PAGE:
Saturday, October 26, 2013

I've Learned a Lot from the Cardinals... I Never Thought It'd Go Here

Some love us, some hate us.  Regardless, we're talked about.  It's created such attention, that articles are being written on whether this phenomenon really exists, on whether players are choosing to play for St. Louis because of the fans.

Before I continue - you really should read the article that prompted this post.  Go ahead, go read it here. If you don't have time, I understand.  It is somewhat lengthy, and at times I wondered what direction the author was going to go with it.

To sum it up, the author's point is that fans of the St. Louis Cardinals are different.  

Considered a dirty word in some contexts, this particular valuation of being different has a positive connotation.  Here are just a couple of the {easily discerned} qualities of the normal St. Louis Cardinal fan.  (I'll heed, as he did, this by no means covers all Cardinal fans, but by far the majority.)

  • Cardinal fans are loyal.  They show up in droves for games.  They deck out in attire always.  The off-season only indicates a lack of play, not a lack of devotion.  I'll add, from a personal perspective, that they don't have to live in or near St. Louis to express this loyalty.  It really surpasses geography and is done so quite easily. 
  • Cardinals fans think on the Cardinals.  Though often unprompted, Cardinal fans think on baseball often.  They mention Cardinal baseball in everyday, unrelated conversations.  It comes up in hotel lobbies, in the airport, in restaurants, at work, etc.  Read the article above.  The author writes that weeks after the 2011 World Series concluded, in a commute in St. Louis his driver, when asked how he was doing, replied that he was just worried about the fate of Albert Pujols. Seasons over.  Winter is setting in.  Baseball is still on the brain.  More specifically, a certain player is on the brain.  Which brings me to my next item:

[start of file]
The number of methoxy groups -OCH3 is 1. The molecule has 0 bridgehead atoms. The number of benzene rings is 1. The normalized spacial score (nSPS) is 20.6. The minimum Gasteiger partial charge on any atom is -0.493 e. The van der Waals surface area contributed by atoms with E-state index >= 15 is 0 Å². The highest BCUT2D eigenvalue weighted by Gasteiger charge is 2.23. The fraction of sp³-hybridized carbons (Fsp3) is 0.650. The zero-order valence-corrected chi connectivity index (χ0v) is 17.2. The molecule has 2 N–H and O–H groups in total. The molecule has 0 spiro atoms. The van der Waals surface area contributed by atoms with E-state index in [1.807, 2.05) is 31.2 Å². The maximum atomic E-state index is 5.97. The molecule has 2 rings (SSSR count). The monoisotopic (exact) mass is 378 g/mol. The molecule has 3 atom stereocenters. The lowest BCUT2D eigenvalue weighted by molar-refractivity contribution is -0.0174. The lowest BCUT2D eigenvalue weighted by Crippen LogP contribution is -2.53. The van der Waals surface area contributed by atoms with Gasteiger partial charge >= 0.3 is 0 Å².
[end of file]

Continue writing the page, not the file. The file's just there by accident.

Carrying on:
• Players become family.  Geesh, fans become family.  It's like one big, ole happy family reunion at Cardinal games.  (Yes, a happy family reunion.  Who woulda' thought?!)  Fans know their players.  Sure, they know their histories and their stats, what real fan doesn't?  But they also know their passions, their charities, their roots.  We are interested in where they came from and where they are going.  We have to know these things.  We really want to care for our players. And we all know, the dreaded trades happen and beloved family members take off the family crest for the last time.  No matter.  Once in, adopted in for life.  Once ours, ours forever.  Ask Skip Schumaker how he felt when given a standing ovation during the NLCS when he was playing as a Dodger.  I need not mention that the standing ovation was given in Busch Stadium, by Cardinal fans.  It's expected here.  That's what we love about it.  That's what makes it so easy to be a fan.  
  • Play for another team?  No worries.  Cardinal fans make it easier to play in an opponents stadium.  Also mentioned in the article,  Cardinal fans, for all intents and purposes, don't boo.  Now, I'll admit I've been to many-a Cardinal games in my lifetime, and though I've never heard an entire stadium boo, I have heard some grumbling, but as I sit here and think of it, the circumstances surrounding the grumbling are often the same.  Pitch. The. Ball.  The runner at first,  yeah, you don't have Yadi behind the plate, so if he's going to go, he's going to go.  We aren't known for stealing all that often anyway.  Stop checking the runner.  Seriously.  Ahem. But overall, no booing.  And that's to be commended.  All of this can be summed up in one word: Respect.  Fans respect players.  Even opposing players.